[11] stephensizer.com, How did Jesus deal with Opposition?  Luke 6:1-11, https://www.stephensizer.com/sermons/luke6.htm

[12] Faith Brethren in Christ Church, How did Jesus treat the poor?, posted on 15 June 2012, http://www.faithbic.org/blog/how-did-jesus-treat-the-poor

[13] Wayne Stiles, How to Resist Temptation Like Jesus, https://waynestiles.com/how-to-resist-temptation-like-jesus/

[14] MarcAlanSchelske.com, Did Jesus treat the Bible like we do?, http://www.marcalanschelske.com/how-jesus-saw-the-bible/

[15] DR. REMBERT S. TRULUCK, Doctor of Theology from Southern Baptist Theological Seminary, Jesus and Outcasts, http://www.otkenyer.hu/truluck/jesus_and_outcasts.html

[16] The Servant of God, Andrew (in honor of the story of Father Arseny), Jesus's Attitude Toward Earthly Riches, https://www.fatherarseny.com/jesus-attitude-toward-earthly-riches.html

[17] God Running, 10 Attributes Of Jesus’ Relationship With His Father (And what we can learn from them),  posted on 14 May 2016, https://godrunning.com/2016/05/14/10-attributes-of-jesus-relationship-with-his-father-and-what-we-can-learn-from-them/

[18] John Wimber, vineyardchurches, Disciples are trained not born, http://www.vineyardchurches.org.uk/articles/disciples-are-trained-not-born/

[19] Christian Answers Network, How did Jesus Christ die?, https://christiananswers.net/q-eden/jesusdeath.html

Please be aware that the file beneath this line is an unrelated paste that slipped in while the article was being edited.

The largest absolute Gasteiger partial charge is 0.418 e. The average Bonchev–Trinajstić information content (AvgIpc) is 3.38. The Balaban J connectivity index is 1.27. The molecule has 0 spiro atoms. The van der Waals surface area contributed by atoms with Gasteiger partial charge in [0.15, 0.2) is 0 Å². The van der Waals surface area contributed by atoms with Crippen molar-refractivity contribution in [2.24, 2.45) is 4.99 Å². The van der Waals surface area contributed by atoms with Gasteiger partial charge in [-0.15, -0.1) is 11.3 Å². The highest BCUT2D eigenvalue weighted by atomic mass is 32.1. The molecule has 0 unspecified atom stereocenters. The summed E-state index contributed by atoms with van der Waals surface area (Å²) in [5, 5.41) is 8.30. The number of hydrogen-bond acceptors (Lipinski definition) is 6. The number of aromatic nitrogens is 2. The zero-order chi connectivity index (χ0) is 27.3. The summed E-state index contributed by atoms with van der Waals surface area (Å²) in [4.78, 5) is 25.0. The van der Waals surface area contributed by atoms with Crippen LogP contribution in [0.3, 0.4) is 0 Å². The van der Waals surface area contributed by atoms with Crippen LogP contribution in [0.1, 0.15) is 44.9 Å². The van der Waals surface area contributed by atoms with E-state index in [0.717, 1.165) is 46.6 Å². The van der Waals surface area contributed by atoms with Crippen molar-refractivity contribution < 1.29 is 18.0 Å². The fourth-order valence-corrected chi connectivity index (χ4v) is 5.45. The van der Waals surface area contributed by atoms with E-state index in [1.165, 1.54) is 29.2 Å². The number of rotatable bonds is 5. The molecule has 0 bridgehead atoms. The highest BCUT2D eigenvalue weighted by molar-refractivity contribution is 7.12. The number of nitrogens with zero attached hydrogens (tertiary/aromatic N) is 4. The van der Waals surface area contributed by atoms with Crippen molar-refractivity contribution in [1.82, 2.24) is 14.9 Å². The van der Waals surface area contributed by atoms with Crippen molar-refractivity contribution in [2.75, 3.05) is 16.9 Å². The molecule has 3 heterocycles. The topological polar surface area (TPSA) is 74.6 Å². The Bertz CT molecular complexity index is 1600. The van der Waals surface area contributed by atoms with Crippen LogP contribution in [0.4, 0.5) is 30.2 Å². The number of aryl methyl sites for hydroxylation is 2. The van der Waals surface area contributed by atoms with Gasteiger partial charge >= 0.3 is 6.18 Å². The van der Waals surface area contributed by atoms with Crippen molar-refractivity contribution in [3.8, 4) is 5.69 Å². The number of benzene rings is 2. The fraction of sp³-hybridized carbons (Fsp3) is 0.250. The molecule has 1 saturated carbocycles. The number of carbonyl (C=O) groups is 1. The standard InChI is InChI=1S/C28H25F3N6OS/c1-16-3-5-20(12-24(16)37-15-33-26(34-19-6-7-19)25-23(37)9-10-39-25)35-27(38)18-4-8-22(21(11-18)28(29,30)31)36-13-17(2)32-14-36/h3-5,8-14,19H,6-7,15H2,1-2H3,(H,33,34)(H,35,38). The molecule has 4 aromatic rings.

[20] The Accidental Missionary, The One Thing Christians Should Stop Saying, posted on 20 February 2014 at 11:38 pm, https://theaccidentalmissionary.wordpress.com/2014/02/20/the-one-things-christians-should-stop-saying/

New International Version (NIV), Holy Bible, New International Version®, NIV® Copyright ©1973, 1978, 1984, 2011 by Biblica, Inc.® Used by permission. All rights reserved worldwide.

1 Corinthians 11:1, NKLV - https://www.biblegateway.com/passage/?search=1+Corinthians+11%3A1&version=NKJV

1 John 1:1-3 - https://www.biblegateway.com/passage/?search=1+John+1%3A1-3&version=NIV

1 John 1:8-10 - https://www.biblegateway.com/passage/?search=1+John+1%3A8-10&version=NIV

1 John 2:6 - https://www.biblegateway.com/passage/?search=1+John+2%3A6&version=NIV

1 Peter 1:15 - https://www.biblegateway.com/passage/?search=1+Peter+1%3A15&version=NIV

1 Peter 2:18-23 - https://www.biblegateway.com/passage/?search=1+Pet.+2%3A18-23&version=NIV

1 Peter 2:21 - https://www.biblegateway.com/passage/?search=1+Peter+2%3A21&version=NIV

1 Timothy 6:10 - https://www.biblegateway.com/passage/?search=1+Timothy+6%3A10+&version=NIV

2 Timothy 2:15 - https://www.biblegateway.com/passage/?search=2+Timothy+2%3A15&version=NIV